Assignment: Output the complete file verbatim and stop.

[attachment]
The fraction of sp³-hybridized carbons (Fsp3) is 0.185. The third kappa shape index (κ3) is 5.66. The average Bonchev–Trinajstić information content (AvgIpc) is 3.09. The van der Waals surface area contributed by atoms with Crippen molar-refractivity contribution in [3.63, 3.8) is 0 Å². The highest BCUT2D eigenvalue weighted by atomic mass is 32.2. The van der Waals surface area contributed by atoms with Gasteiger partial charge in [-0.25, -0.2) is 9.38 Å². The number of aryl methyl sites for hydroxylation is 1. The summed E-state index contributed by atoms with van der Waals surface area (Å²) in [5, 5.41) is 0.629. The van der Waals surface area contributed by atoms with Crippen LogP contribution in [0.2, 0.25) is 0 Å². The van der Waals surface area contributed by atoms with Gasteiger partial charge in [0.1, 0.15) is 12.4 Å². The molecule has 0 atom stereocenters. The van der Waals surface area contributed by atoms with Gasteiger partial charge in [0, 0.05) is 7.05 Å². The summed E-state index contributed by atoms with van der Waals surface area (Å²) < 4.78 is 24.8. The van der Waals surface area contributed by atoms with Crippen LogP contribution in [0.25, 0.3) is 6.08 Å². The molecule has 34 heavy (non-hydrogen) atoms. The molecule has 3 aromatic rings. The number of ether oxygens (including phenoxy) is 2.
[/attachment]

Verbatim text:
The fraction of sp³-hybridized carbons (Fsp3) is 0.185. The third kappa shape index (κ3) is 5.66. The average Bonchev–Trinajstić information content (AvgIpc) is 3.09. The van der Waals surface area contributed by atoms with Crippen molar-refractivity contribution in [3.63, 3.8) is 0 Å². The highest BCUT2D eigenvalue weighted by atomic mass is 32.2. The van der Waals surface area contributed by atoms with Gasteiger partial charge in [-0.25, -0.2) is 9.38 Å². The number of aryl methyl sites for hydroxylation is 1. The summed E-state index contributed by atoms with van der Waals surface area (Å²) in [5, 5.41) is 0.629. The van der Waals surface area contributed by atoms with Crippen LogP contribution in [0.2, 0.25) is 0 Å². The van der Waals surface area contributed by atoms with Gasteiger partial charge in [0.1, 0.15) is 12.4 Å². The molecule has 0 atom stereocenters. The van der Waals surface area contributed by atoms with Gasteiger partial charge in [0, 0.05) is 7.05 Å². The summed E-state index contributed by atoms with van der Waals surface area (Å²) < 4.78 is 24.8. The van der Waals surface area contributed by atoms with Crippen LogP contribution in [0.25, 0.3) is 6.08 Å². The molecule has 34 heavy (non-hydrogen) atoms. The molecule has 3 aromatic rings. The number of ether oxygens (including phenoxy) is 2.